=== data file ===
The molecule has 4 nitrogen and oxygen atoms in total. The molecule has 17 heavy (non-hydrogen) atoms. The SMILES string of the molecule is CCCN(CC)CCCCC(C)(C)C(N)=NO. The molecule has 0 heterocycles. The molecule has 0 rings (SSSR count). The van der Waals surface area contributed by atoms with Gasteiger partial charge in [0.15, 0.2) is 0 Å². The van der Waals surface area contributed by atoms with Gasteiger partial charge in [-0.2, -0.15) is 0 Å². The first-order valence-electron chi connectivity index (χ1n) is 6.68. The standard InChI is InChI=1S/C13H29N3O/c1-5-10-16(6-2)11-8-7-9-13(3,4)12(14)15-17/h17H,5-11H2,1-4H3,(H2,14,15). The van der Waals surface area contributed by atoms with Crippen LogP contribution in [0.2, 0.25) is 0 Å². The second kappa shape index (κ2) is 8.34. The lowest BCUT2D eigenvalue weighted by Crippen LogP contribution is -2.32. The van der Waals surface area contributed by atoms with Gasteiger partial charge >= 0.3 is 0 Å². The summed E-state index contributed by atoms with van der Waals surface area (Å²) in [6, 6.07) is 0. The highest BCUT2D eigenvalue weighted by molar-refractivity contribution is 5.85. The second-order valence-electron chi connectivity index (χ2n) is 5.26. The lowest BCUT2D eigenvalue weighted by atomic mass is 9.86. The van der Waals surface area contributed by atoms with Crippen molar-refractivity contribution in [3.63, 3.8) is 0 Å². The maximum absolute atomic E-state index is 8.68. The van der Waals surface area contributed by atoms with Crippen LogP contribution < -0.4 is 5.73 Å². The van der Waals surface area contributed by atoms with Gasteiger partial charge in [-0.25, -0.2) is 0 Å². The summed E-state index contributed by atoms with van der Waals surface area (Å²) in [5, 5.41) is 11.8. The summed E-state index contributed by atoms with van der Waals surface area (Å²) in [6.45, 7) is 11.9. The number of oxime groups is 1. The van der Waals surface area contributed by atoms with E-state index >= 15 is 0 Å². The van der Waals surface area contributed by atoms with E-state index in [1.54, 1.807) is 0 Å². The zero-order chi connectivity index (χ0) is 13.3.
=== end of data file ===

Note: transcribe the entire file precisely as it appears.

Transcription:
The molecule has 4 nitrogen and oxygen atoms in total. The molecule has 17 heavy (non-hydrogen) atoms. The SMILES string of the molecule is CCCN(CC)CCCCC(C)(C)C(N)=NO. The molecule has 0 heterocycles. The molecule has 0 rings (SSSR count). The van der Waals surface area contributed by atoms with Gasteiger partial charge in [0.15, 0.2) is 0 Å². The van der Waals surface area contributed by atoms with Gasteiger partial charge in [-0.2, -0.15) is 0 Å². The first-order valence-electron chi connectivity index (χ1n) is 6.68. The standard InChI is InChI=1S/C13H29N3O/c1-5-10-16(6-2)11-8-7-9-13(3,4)12(14)15-17/h17H,5-11H2,1-4H3,(H2,14,15). The van der Waals surface area contributed by atoms with Crippen LogP contribution in [0.2, 0.25) is 0 Å². The second kappa shape index (κ2) is 8.34. The lowest BCUT2D eigenvalue weighted by Crippen LogP contribution is -2.32. The van der Waals surface area contributed by atoms with Gasteiger partial charge >= 0.3 is 0 Å². The summed E-state index contributed by atoms with van der Waals surface area (Å²) in [6, 6.07) is 0. The highest BCUT2D eigenvalue weighted by molar-refractivity contribution is 5.85. The second-order valence-electron chi connectivity index (χ2n) is 5.26. The lowest BCUT2D eigenvalue weighted by atomic mass is 9.86. The van der Waals surface area contributed by atoms with Crippen molar-refractivity contribution in [3.63, 3.8) is 0 Å². The maximum absolute atomic E-state index is 8.68. The van der Waals surface area contributed by atoms with Crippen LogP contribution < -0.4 is 5.73 Å². The van der Waals surface area contributed by atoms with Gasteiger partial charge in [-0.25, -0.2) is 0 Å². The summed E-state index contributed by atoms with van der Waals surface area (Å²) in [5, 5.41) is 11.8. The summed E-state index contributed by atoms with van der Waals surface area (Å²) in [6.45, 7) is 11.9. The number of oxime groups is 1. The van der Waals surface area contributed by atoms with E-state index >= 15 is 0 Å². The van der Waals surface area contributed by atoms with E-state index in [1.54, 1.807) is 0 Å². The zero-order chi connectivity index (χ0) is 13.3.